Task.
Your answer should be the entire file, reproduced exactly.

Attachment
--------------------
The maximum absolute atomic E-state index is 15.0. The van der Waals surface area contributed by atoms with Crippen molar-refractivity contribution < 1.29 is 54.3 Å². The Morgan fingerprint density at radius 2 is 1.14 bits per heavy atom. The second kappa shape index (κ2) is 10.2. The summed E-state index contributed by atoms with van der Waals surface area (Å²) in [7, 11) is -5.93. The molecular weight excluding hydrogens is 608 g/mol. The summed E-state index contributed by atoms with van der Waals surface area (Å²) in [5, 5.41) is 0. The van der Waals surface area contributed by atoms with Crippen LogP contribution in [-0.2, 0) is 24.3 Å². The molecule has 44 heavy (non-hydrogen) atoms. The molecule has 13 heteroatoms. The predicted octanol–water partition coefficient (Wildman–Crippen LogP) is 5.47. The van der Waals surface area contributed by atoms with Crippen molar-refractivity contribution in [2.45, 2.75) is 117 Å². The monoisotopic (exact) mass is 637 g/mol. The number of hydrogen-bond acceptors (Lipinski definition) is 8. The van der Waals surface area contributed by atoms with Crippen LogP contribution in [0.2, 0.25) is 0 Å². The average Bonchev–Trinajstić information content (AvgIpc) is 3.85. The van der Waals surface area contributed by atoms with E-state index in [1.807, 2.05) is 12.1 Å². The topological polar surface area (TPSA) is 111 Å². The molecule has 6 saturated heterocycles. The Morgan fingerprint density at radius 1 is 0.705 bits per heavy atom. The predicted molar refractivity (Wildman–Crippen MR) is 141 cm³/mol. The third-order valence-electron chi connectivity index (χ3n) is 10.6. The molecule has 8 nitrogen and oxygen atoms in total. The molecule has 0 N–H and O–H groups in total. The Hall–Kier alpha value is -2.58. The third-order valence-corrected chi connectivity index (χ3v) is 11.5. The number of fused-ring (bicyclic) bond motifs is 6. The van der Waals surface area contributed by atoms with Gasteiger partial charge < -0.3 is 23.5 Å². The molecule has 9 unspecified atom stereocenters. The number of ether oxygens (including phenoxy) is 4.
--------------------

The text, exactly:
The maximum absolute atomic E-state index is 15.0. The van der Waals surface area contributed by atoms with Crippen molar-refractivity contribution < 1.29 is 54.3 Å². The Morgan fingerprint density at radius 2 is 1.14 bits per heavy atom. The second kappa shape index (κ2) is 10.2. The summed E-state index contributed by atoms with van der Waals surface area (Å²) in [7, 11) is -5.93. The molecular weight excluding hydrogens is 608 g/mol. The summed E-state index contributed by atoms with van der Waals surface area (Å²) in [5, 5.41) is 0. The van der Waals surface area contributed by atoms with Crippen LogP contribution in [-0.2, 0) is 24.3 Å². The molecule has 44 heavy (non-hydrogen) atoms. The molecule has 13 heteroatoms. The predicted octanol–water partition coefficient (Wildman–Crippen LogP) is 5.47. The van der Waals surface area contributed by atoms with Crippen molar-refractivity contribution in [2.45, 2.75) is 117 Å². The monoisotopic (exact) mass is 637 g/mol. The number of hydrogen-bond acceptors (Lipinski definition) is 8. The van der Waals surface area contributed by atoms with Crippen LogP contribution in [0.2, 0.25) is 0 Å². The average Bonchev–Trinajstić information content (AvgIpc) is 3.85. The van der Waals surface area contributed by atoms with E-state index in [1.807, 2.05) is 12.1 Å². The topological polar surface area (TPSA) is 111 Å². The molecule has 6 saturated heterocycles. The Morgan fingerprint density at radius 1 is 0.705 bits per heavy atom. The predicted molar refractivity (Wildman–Crippen MR) is 141 cm³/mol. The third-order valence-electron chi connectivity index (χ3n) is 10.6. The molecule has 8 nitrogen and oxygen atoms in total. The molecule has 0 N–H and O–H groups in total. The Hall–Kier alpha value is -2.58. The third-order valence-corrected chi connectivity index (χ3v) is 11.5. The number of fused-ring (bicyclic) bond motifs is 6. The van der Waals surface area contributed by atoms with Gasteiger partial charge < -0.3 is 23.5 Å². The molecule has 9 unspecified atom stereocenters. The number of ether oxygens (including phenoxy) is 4.